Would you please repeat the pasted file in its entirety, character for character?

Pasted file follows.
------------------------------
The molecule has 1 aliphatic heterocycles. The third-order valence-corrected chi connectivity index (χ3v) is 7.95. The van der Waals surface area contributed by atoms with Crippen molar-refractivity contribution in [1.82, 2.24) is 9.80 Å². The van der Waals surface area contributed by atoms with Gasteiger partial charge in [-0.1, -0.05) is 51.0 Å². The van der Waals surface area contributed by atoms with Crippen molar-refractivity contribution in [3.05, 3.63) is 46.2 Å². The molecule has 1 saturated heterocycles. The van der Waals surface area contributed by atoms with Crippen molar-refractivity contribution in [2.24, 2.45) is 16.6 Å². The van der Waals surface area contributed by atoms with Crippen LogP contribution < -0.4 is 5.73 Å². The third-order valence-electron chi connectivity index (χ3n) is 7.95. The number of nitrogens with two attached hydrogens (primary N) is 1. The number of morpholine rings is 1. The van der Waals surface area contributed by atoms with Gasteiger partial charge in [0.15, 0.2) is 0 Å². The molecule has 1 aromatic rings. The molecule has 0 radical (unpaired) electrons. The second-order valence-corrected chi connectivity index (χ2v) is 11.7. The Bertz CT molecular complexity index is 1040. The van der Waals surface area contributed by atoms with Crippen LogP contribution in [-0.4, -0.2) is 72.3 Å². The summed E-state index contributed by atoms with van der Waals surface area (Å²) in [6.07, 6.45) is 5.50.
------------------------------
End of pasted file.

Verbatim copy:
The molecule has 1 aliphatic heterocycles. The third-order valence-corrected chi connectivity index (χ3v) is 7.95. The van der Waals surface area contributed by atoms with Crippen molar-refractivity contribution in [1.82, 2.24) is 9.80 Å². The van der Waals surface area contributed by atoms with Gasteiger partial charge in [-0.1, -0.05) is 51.0 Å². The van der Waals surface area contributed by atoms with Crippen molar-refractivity contribution in [3.05, 3.63) is 46.2 Å². The molecule has 1 saturated heterocycles. The van der Waals surface area contributed by atoms with Crippen molar-refractivity contribution in [2.24, 2.45) is 16.6 Å². The van der Waals surface area contributed by atoms with Crippen LogP contribution < -0.4 is 5.73 Å². The third-order valence-electron chi connectivity index (χ3n) is 7.95. The number of nitrogens with two attached hydrogens (primary N) is 1. The number of morpholine rings is 1. The van der Waals surface area contributed by atoms with Gasteiger partial charge in [0.15, 0.2) is 0 Å². The molecule has 1 aromatic rings. The molecule has 0 radical (unpaired) electrons. The second-order valence-corrected chi connectivity index (χ2v) is 11.7. The Bertz CT molecular complexity index is 1040. The van der Waals surface area contributed by atoms with Crippen LogP contribution in [-0.4, -0.2) is 72.3 Å². The summed E-state index contributed by atoms with van der Waals surface area (Å²) in [6.07, 6.45) is 5.50.